The other route into the industry is apprenticeships. With no national apprentice scheme operating in our sector, it is difficult to say how much of the industry’s talent comes from those who began as apprentices, but it can be a fantastic way to start your career. Learning from the bottom up and supported by training along the way, bright, keen youngsters are able to gain all the skills they need.

Although apprentices have to start at the very bottom of that greasy pole we find that in the three or four years it takes to complete a degree course those that started as apprentices have progressed within the agency to a much higher level than their contemporaries coming in at graduate level.

With high university tuition fees, many view apprenticeships as an alternative and there seems to be something of a sea-change happening. It was interesting to read an article over the summer quoting the headmistress of one of Britain’s top performing schools suggesting students were opting for jobs over degrees as a faster career route.

I don’t envy those having to prepare CVs and send out introductory letters. Getting that first foot in the door is the hardest part, particularly when you have very little to put on that CV in the first place. So here are a few tips for any youngsters looking to get an interview.

  • Do your research – and as you’re reading Event online then you’re heading in the right direction. You may not have first-hand knowledge, but make sure you research as much as possible so you understand everything from basic event processes to what the big brands are doing.
  • Make sure you also understand what different types of agencies do. An ‘event’ agency and an ‘experiential’ agency are not the same thing. A pet-hate of mine is when an interviewee thinks experiential is all about attending a long line of events, launches and parties. The majority of our work goes into the creative process, the logistics and the planning – all of which are critical to a successful activation.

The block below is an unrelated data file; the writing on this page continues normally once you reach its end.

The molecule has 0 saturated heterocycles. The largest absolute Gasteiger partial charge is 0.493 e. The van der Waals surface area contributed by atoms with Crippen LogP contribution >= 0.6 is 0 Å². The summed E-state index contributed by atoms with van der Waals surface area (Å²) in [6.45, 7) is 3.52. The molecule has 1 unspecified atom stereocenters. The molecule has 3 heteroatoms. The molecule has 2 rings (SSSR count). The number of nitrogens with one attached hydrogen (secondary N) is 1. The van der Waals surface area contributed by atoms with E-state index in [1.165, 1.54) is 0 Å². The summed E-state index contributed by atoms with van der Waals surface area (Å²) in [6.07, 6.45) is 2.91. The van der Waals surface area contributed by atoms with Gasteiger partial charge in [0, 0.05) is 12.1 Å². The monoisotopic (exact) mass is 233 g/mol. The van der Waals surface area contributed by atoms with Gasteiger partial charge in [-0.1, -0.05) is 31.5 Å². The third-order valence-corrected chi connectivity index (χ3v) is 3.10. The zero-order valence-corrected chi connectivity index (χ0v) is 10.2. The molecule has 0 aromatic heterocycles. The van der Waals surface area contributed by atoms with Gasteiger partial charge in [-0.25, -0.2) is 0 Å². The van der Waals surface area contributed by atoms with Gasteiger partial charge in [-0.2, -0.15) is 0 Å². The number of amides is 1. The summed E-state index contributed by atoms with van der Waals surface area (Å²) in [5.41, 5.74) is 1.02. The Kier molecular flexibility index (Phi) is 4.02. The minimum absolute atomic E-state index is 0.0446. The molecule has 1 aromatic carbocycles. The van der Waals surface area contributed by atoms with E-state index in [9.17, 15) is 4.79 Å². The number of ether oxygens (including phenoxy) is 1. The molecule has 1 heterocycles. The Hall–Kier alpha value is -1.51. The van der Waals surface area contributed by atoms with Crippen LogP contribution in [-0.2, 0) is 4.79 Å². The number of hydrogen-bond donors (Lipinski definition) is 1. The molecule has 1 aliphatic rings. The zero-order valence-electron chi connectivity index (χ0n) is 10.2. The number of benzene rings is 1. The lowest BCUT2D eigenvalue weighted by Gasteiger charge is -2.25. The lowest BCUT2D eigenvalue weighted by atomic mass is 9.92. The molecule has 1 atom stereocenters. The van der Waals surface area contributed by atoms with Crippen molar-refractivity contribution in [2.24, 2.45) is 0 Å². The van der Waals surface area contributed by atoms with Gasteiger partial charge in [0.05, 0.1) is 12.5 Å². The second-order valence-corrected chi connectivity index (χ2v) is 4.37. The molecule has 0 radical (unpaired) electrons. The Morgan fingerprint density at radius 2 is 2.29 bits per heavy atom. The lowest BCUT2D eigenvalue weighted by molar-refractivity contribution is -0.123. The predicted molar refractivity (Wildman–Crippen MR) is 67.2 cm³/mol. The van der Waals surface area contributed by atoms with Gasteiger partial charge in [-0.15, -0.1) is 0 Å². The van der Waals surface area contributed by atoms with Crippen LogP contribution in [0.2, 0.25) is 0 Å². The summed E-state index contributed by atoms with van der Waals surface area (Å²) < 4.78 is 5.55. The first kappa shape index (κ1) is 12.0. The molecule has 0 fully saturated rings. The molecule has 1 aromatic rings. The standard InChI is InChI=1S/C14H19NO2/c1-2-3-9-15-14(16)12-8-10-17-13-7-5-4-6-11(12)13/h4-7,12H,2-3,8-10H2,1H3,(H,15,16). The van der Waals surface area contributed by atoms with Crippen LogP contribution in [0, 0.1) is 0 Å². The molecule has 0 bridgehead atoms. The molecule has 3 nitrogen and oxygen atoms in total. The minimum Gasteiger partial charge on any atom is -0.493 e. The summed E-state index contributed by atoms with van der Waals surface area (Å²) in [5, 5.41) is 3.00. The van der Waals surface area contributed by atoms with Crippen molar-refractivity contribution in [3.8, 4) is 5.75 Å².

• Get some experience in the holidays or at weekends – it’ll probably mean working for free but it shows you’re keen and it’s not just a whim.
  • Go to events and if there’s an experiential campaign taking place go and ‘experience’ it.
  • Make sure you know everything about any agency you approach and don’t spam out your CV – it will end up in the bin.

In this industry we want a lot from the youngsters that join each year. They need to be able to balance creativity and tech-savvy ambition with a business head and the attention to detail needed to create flawless experiences.

What they get back is an exciting and ever changing industry that is growing and vibrant where talent and hard work are often rewarded with fast track career progression. I wouldn’t work anywhere else!

Rob_Quinn_MD_Purity

Rob Quinn is managing director and founding member of brand engagement agency Purity.